The winds constantly transfer energy from the atmosphere to the global oceans and seas helping to generate surface waves, currents and tearing water droplets directly from the crests of the steepest waves. The interaction of the wind and the surface ocean is an extremely complex process that still remains to be fully understood by ocean scientists and engineers and remains an active area of research. Perhaps the most fundamental consequence of wind blowing over the surface of the oceans is the generation of waves. Our ability to forecast the generation, evolution, and decay of ocean waves is important for the way humans interact with the global oceans. For example, wave forecasts are routinely used to help shipping companies plan the transport of goods and people across the global oceans, marine engineers need to know how often large waves occur and how these waves will interact with the structures they build for use in the ocean, oceanographers need to predict the how ocean waves affect weather and climate, and recreational sailors, swimmers and surfers rely on accurate wave forecasts to safely enjoy the seas and oceans around our coastline. Of particular interest to oceanographers is the energy balance between the wind and the waves. Since the wind acts as the primary source of energy for the waves, there must be a mechanism for dissipating this energy input, otherwise the waves would continue to grow. Part of this energy dissipation occurs along our coastlines where incoming waves break as they enter shallow water, releasing their energy. This release of energy helps to entrain air into the water, to move sediment and sand, and to create chaotic turbulent water motions. However, the vast majority of wave energy is dissipated by waves breaking in the open ocean. These are easy to spot on a windy day because of the bubbles and white foam they produce, commonly called whitecaps. The importance of these whitecaps to how the Earth's climate evolves is an area of huge interest to oceanographers, atmospheric scientists and climate scientists. Within each whitecap there are thousands of bubbles ranging in size from the width of a human hair to about the width of a 5 pence piece. These bubbles are like tiny replicas of the atmosphere that exchange gas with the surrounding water. This bubble-mediated mechanism of gas transfer is very important to how much carbon dioxide is transferred from the atmosphere to the ocean. When each of these bubbles rises to the water surface and bursts it can send tiny sea spray droplets into the atmosphere, much like the fizz of a glass of soda drink that you see when you look at it from the side. When these tiny droplets are in the atmosphere they can help to form clouds over the ocean, transport bacteria from the ocean surface into the atmosphere and can scatter light from the sun. Gaining a better understanding of how much these bubbles and sea spray droplets matter to the Earth's climate is important to make accurate future projections of the Earth's climate. To tackle these difficult questions, our research will use state of the art wave making facilities to replicate breaking ocean waves in the laboratory at Imperial College, and will photograph whitecaps in the Adriatic Sea where we have access to a unique ocean observing platform that is operated by the Italian Institute of Marine Science. We will use a combination of wave height gauges, digital cameras and stereovision image processing techniques, to measure wave energy, photograph the breaking wave foam, and count the number and measure the size of bubbles generated by the breaking waves. These data will be used to improve computer models of ocean waves, and predictions of the exchange of gas between the atmosphere and the oceans for use in computer models of Earth's climate.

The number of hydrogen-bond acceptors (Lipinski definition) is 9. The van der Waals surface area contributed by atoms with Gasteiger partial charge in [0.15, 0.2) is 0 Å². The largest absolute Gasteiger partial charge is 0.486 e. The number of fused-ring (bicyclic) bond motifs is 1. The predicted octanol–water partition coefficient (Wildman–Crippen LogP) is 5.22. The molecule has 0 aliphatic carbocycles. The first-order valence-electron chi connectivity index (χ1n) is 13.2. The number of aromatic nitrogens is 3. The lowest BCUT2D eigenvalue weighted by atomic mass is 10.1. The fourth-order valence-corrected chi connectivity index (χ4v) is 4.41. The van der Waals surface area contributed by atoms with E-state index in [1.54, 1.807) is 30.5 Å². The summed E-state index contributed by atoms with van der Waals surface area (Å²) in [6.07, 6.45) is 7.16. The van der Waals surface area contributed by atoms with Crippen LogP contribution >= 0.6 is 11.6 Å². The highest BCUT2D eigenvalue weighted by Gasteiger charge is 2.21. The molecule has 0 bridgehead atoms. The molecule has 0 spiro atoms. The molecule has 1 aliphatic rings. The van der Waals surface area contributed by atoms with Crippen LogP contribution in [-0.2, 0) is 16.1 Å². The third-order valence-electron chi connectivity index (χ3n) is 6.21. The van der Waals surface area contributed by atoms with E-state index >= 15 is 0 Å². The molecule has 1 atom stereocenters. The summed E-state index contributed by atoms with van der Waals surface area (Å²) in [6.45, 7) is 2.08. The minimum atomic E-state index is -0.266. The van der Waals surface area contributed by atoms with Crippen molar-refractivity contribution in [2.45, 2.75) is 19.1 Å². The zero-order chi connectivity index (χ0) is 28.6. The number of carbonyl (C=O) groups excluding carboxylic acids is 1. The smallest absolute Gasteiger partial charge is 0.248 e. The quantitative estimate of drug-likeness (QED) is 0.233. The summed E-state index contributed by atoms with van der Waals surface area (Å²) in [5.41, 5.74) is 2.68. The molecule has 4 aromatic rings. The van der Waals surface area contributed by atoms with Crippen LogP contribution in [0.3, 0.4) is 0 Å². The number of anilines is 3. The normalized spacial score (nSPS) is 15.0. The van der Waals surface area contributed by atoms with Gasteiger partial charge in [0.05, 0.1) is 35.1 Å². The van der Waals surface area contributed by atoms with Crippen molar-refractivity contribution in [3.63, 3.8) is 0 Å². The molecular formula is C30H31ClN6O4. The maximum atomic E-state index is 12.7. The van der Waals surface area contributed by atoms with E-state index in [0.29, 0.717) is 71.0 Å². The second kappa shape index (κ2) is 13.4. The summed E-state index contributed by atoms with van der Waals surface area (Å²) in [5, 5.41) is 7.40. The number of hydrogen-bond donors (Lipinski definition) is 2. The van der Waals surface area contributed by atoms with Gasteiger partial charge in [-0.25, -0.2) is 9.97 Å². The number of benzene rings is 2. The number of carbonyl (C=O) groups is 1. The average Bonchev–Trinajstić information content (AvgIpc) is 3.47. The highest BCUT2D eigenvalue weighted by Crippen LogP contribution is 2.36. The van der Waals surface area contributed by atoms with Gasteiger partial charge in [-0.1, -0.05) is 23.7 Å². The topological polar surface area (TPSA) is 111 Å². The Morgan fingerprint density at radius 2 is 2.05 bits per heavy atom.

The current growth of marine activities and the different technologies associated (shipbuilding, offshore oil & gas, ocean renewable energy, aquaculture, submarine telecommunications, blue biotechnology…) poses new challenges for the durability of infrastructures and facilities due to the aggressiveness of the marine environment. AUTOBIOPROTECT project aims to provide Industry with an innovative biocoating technology based on the new concept of Microbiologically-Induced Coating: the protective layers, formed on some metal surfaces as a consequence of marine biofilm / metal interactions, are used as a new line to think the development of innovative, more efficient, cost less and sustainable anti-corrosive coatings for marine / offshore environments. For the development of a new generation of green-solutions for biocorrosion control, it is a key factor to link applied and fundamental research with a biotic and abiotic multidisciplinary approach. Being aware of this reality, the main driving force of AUTOBIOPROTEC consortium will be the interdisciplinary collaboration of researchers and engineers with recognized expertise on distinct scientific areas as microbiology, bioelectrochemistry, corrosion and protection, marine science, material and surface science. Moreover, the inter-sectorial consortium (still in construction) with a great synergy between Fundamental and Applied Research (4-5 partners) and Industry (4-5 partners), including young and ambitious high-tech SMEs which never (or rarely) participated to EU programmes will be a mean to stimulate innovation and achieve research outputs that will strongly impact established or emerging industries linked to ocean economy. Considering that the main research objective of AUTOBIOPROTEC consists in a high-risk research due to the novelty of the concept, the ‘Future and Emerging Technologies (FET)’ programme of the European Commission is the H2020 programme considered to obtain funds. Aware that the Call FET OPEN - 01- 2018- 2019 -2020 (FET- Open Challenging Current Thinking) aimed for is a highly competitive funding program, Régine Basséguy, the scientific coordinator of AUTOBIOPROTEC, has asked the help of French Research Agency (ANR) to financially support the assembly of this European Scientific Network. In particular, this help will allow: - to reinforce the project position - to implement actions in order to suppress or reduce identified weaknesses - to realise a market study in order to really know the market expectation toward this new technology, to identify the main industrial actors and then to readjust the consortium if necessary - to organise at least two consortium meetings: one for creating the bases for an interdisciplinary and intersectorial collaboration and the second in order to strengthen the European proposal before submission. The ambition is to submit the most accomplished proposal in May 2018 and the chance of succeed will be significantly increased with the MRSEI financial support. Also the AUTOBIOPROTEC‘s concretisation will reinforce the French position in the domain of bio-strategies research for materials protection.